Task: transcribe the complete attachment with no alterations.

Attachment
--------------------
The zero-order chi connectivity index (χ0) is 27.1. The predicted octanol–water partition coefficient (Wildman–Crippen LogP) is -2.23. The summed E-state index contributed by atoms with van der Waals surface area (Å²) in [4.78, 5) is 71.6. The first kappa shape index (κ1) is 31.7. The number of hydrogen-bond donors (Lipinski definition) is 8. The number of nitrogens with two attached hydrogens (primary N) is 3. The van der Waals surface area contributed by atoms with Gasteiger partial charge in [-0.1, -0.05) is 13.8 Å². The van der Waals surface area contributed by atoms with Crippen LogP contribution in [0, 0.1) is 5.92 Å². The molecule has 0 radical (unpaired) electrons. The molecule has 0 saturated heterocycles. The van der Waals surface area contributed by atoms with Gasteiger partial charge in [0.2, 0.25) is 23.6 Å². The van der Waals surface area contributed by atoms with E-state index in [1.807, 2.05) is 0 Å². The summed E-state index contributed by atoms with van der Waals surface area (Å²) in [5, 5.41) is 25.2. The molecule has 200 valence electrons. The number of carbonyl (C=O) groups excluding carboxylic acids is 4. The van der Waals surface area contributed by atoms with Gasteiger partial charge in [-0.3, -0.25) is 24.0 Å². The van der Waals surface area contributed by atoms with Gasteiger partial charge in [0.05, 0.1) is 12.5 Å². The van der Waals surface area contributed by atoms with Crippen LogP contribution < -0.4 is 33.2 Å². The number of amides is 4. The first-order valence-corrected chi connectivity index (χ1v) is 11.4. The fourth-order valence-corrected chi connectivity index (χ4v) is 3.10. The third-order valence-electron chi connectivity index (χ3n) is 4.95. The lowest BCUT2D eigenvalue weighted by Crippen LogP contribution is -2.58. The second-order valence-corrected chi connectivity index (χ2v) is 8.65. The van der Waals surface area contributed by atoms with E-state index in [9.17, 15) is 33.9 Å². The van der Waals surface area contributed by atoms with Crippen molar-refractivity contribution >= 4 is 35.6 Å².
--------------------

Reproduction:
The zero-order chi connectivity index (χ0) is 27.1. The predicted octanol–water partition coefficient (Wildman–Crippen LogP) is -2.23. The summed E-state index contributed by atoms with van der Waals surface area (Å²) in [4.78, 5) is 71.6. The first kappa shape index (κ1) is 31.7. The number of hydrogen-bond donors (Lipinski definition) is 8. The number of nitrogens with two attached hydrogens (primary N) is 3. The van der Waals surface area contributed by atoms with Gasteiger partial charge in [-0.1, -0.05) is 13.8 Å². The van der Waals surface area contributed by atoms with Crippen LogP contribution in [0, 0.1) is 5.92 Å². The molecule has 0 radical (unpaired) electrons. The molecule has 0 saturated heterocycles. The van der Waals surface area contributed by atoms with Gasteiger partial charge in [0.2, 0.25) is 23.6 Å². The van der Waals surface area contributed by atoms with E-state index in [1.807, 2.05) is 0 Å². The summed E-state index contributed by atoms with van der Waals surface area (Å²) in [5, 5.41) is 25.2. The molecule has 200 valence electrons. The number of carbonyl (C=O) groups excluding carboxylic acids is 4. The van der Waals surface area contributed by atoms with Gasteiger partial charge in [-0.3, -0.25) is 24.0 Å². The van der Waals surface area contributed by atoms with Gasteiger partial charge in [0.05, 0.1) is 12.5 Å². The van der Waals surface area contributed by atoms with Crippen LogP contribution < -0.4 is 33.2 Å². The number of amides is 4. The first-order valence-corrected chi connectivity index (χ1v) is 11.4. The fourth-order valence-corrected chi connectivity index (χ4v) is 3.10. The third-order valence-electron chi connectivity index (χ3n) is 4.95. The lowest BCUT2D eigenvalue weighted by Crippen LogP contribution is -2.58. The second-order valence-corrected chi connectivity index (χ2v) is 8.65. The van der Waals surface area contributed by atoms with E-state index in [9.17, 15) is 33.9 Å². The van der Waals surface area contributed by atoms with Crippen molar-refractivity contribution >= 4 is 35.6 Å².